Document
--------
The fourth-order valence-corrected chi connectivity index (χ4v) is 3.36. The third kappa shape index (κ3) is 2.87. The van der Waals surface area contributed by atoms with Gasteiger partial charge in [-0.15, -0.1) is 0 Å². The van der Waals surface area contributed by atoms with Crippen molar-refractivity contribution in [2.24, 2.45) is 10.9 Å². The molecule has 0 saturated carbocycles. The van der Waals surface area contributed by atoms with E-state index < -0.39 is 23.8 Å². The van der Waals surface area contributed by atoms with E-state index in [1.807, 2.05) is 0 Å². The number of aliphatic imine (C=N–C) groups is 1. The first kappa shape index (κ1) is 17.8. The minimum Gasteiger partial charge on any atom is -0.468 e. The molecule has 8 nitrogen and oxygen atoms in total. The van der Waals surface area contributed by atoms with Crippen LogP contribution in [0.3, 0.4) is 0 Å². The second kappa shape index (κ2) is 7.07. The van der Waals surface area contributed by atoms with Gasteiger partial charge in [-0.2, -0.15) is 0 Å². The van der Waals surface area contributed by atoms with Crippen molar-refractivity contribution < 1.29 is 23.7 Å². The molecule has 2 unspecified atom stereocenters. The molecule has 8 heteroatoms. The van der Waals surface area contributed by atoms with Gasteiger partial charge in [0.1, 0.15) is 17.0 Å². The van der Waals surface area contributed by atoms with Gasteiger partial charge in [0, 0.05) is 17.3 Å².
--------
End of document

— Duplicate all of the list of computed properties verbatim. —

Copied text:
The fourth-order valence-corrected chi connectivity index (χ4v) is 3.36. The third kappa shape index (κ3) is 2.87. The van der Waals surface area contributed by atoms with Gasteiger partial charge in [-0.15, -0.1) is 0 Å². The van der Waals surface area contributed by atoms with Crippen molar-refractivity contribution in [2.24, 2.45) is 10.9 Å². The molecule has 0 saturated carbocycles. The van der Waals surface area contributed by atoms with E-state index < -0.39 is 23.8 Å². The van der Waals surface area contributed by atoms with E-state index in [1.807, 2.05) is 0 Å². The number of aliphatic imine (C=N–C) groups is 1. The first kappa shape index (κ1) is 17.8. The minimum Gasteiger partial charge on any atom is -0.468 e. The molecule has 8 nitrogen and oxygen atoms in total. The van der Waals surface area contributed by atoms with Crippen LogP contribution in [0.3, 0.4) is 0 Å². The second kappa shape index (κ2) is 7.07. The van der Waals surface area contributed by atoms with Gasteiger partial charge in [-0.2, -0.15) is 0 Å². The van der Waals surface area contributed by atoms with Crippen molar-refractivity contribution < 1.29 is 23.7 Å². The molecule has 2 unspecified atom stereocenters. The molecule has 8 heteroatoms. The van der Waals surface area contributed by atoms with Gasteiger partial charge in [0.1, 0.15) is 17.0 Å². The van der Waals surface area contributed by atoms with Gasteiger partial charge in [0, 0.05) is 17.3 Å².